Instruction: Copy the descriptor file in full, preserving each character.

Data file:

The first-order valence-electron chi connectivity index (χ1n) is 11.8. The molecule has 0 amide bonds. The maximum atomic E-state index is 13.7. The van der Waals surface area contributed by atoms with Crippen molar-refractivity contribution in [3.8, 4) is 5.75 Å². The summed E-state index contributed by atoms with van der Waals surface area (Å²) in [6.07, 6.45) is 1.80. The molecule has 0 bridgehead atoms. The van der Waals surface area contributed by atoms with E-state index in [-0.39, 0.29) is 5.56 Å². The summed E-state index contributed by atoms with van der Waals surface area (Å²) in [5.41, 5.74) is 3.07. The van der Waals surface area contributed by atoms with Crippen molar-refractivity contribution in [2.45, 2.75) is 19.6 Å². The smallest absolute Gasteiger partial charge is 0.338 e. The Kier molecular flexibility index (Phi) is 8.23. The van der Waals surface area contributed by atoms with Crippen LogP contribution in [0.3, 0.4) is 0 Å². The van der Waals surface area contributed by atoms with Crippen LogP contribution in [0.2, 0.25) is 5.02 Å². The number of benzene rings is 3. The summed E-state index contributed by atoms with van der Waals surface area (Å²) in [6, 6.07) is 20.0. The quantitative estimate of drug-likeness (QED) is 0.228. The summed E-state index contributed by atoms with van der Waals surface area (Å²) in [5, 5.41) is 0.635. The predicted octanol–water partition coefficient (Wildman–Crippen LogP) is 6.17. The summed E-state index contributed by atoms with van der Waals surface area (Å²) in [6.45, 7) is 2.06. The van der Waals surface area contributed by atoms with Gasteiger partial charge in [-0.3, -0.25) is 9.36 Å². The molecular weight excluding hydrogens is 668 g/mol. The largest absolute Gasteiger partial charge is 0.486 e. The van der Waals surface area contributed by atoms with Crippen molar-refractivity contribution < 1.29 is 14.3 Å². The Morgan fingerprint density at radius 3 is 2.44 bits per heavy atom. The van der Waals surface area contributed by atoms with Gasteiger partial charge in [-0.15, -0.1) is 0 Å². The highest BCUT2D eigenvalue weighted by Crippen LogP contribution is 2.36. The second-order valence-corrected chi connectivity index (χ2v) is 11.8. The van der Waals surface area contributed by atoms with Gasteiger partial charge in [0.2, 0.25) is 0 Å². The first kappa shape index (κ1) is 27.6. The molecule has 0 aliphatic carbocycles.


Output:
The first-order valence-electron chi connectivity index (χ1n) is 11.8. The molecule has 0 amide bonds. The maximum atomic E-state index is 13.7. The van der Waals surface area contributed by atoms with Crippen molar-refractivity contribution in [3.8, 4) is 5.75 Å². The summed E-state index contributed by atoms with van der Waals surface area (Å²) in [6.07, 6.45) is 1.80. The molecule has 0 bridgehead atoms. The van der Waals surface area contributed by atoms with E-state index in [-0.39, 0.29) is 5.56 Å². The summed E-state index contributed by atoms with van der Waals surface area (Å²) in [5.41, 5.74) is 3.07. The van der Waals surface area contributed by atoms with Crippen molar-refractivity contribution in [2.45, 2.75) is 19.6 Å². The smallest absolute Gasteiger partial charge is 0.338 e. The Kier molecular flexibility index (Phi) is 8.23. The van der Waals surface area contributed by atoms with Crippen LogP contribution in [0.3, 0.4) is 0 Å². The van der Waals surface area contributed by atoms with Crippen LogP contribution in [0.2, 0.25) is 5.02 Å². The number of benzene rings is 3. The summed E-state index contributed by atoms with van der Waals surface area (Å²) in [6, 6.07) is 20.0. The quantitative estimate of drug-likeness (QED) is 0.228. The summed E-state index contributed by atoms with van der Waals surface area (Å²) in [5, 5.41) is 0.635. The predicted octanol–water partition coefficient (Wildman–Crippen LogP) is 6.17. The summed E-state index contributed by atoms with van der Waals surface area (Å²) in [6.45, 7) is 2.06. The van der Waals surface area contributed by atoms with Gasteiger partial charge in [-0.3, -0.25) is 9.36 Å². The molecular weight excluding hydrogens is 668 g/mol. The largest absolute Gasteiger partial charge is 0.486 e. The van der Waals surface area contributed by atoms with Crippen molar-refractivity contribution < 1.29 is 14.3 Å². The Morgan fingerprint density at radius 3 is 2.44 bits per heavy atom. The van der Waals surface area contributed by atoms with Gasteiger partial charge in [-0.15, -0.1) is 0 Å². The highest BCUT2D eigenvalue weighted by Crippen LogP contribution is 2.36. The second-order valence-corrected chi connectivity index (χ2v) is 11.8. The van der Waals surface area contributed by atoms with Gasteiger partial charge in [0.2, 0.25) is 0 Å². The first kappa shape index (κ1) is 27.6. The molecule has 0 aliphatic carbocycles.